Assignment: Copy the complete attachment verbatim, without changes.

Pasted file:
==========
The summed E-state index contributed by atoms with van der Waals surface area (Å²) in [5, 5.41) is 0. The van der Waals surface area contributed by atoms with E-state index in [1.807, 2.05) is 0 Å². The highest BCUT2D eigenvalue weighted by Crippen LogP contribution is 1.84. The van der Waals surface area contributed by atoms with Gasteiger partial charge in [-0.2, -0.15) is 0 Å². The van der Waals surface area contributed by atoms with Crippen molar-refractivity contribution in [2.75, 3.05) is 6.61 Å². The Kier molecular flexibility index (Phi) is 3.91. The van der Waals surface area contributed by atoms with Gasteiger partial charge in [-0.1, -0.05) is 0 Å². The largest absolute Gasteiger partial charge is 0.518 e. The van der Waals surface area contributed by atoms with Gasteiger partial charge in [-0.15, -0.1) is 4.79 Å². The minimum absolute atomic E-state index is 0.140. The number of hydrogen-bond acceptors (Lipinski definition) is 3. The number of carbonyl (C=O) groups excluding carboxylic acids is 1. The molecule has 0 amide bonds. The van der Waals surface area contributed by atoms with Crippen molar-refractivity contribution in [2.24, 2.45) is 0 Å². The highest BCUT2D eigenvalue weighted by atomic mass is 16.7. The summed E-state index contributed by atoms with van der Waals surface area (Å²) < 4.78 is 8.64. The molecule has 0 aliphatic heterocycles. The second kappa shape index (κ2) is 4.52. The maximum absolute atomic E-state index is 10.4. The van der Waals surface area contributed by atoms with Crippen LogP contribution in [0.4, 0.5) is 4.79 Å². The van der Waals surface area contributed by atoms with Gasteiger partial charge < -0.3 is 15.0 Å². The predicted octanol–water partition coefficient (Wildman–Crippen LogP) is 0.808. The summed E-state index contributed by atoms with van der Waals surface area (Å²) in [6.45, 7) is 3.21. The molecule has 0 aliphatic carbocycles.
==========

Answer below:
The summed E-state index contributed by atoms with van der Waals surface area (Å²) in [5, 5.41) is 0. The van der Waals surface area contributed by atoms with E-state index in [1.807, 2.05) is 0 Å². The highest BCUT2D eigenvalue weighted by Crippen LogP contribution is 1.84. The van der Waals surface area contributed by atoms with Gasteiger partial charge in [-0.2, -0.15) is 0 Å². The van der Waals surface area contributed by atoms with Crippen molar-refractivity contribution in [2.75, 3.05) is 6.61 Å². The Kier molecular flexibility index (Phi) is 3.91. The van der Waals surface area contributed by atoms with Gasteiger partial charge in [-0.1, -0.05) is 0 Å². The largest absolute Gasteiger partial charge is 0.518 e. The van der Waals surface area contributed by atoms with Gasteiger partial charge in [-0.15, -0.1) is 4.79 Å². The minimum absolute atomic E-state index is 0.140. The number of hydrogen-bond acceptors (Lipinski definition) is 3. The number of carbonyl (C=O) groups excluding carboxylic acids is 1. The molecule has 0 amide bonds. The van der Waals surface area contributed by atoms with Crippen molar-refractivity contribution in [2.24, 2.45) is 0 Å². The highest BCUT2D eigenvalue weighted by atomic mass is 16.7. The summed E-state index contributed by atoms with van der Waals surface area (Å²) < 4.78 is 8.64. The molecule has 0 aliphatic heterocycles. The second kappa shape index (κ2) is 4.52. The maximum absolute atomic E-state index is 10.4. The van der Waals surface area contributed by atoms with Crippen LogP contribution in [0.4, 0.5) is 4.79 Å². The van der Waals surface area contributed by atoms with Gasteiger partial charge < -0.3 is 15.0 Å². The predicted octanol–water partition coefficient (Wildman–Crippen LogP) is 0.808. The summed E-state index contributed by atoms with van der Waals surface area (Å²) in [6.45, 7) is 3.21. The molecule has 0 aliphatic carbocycles.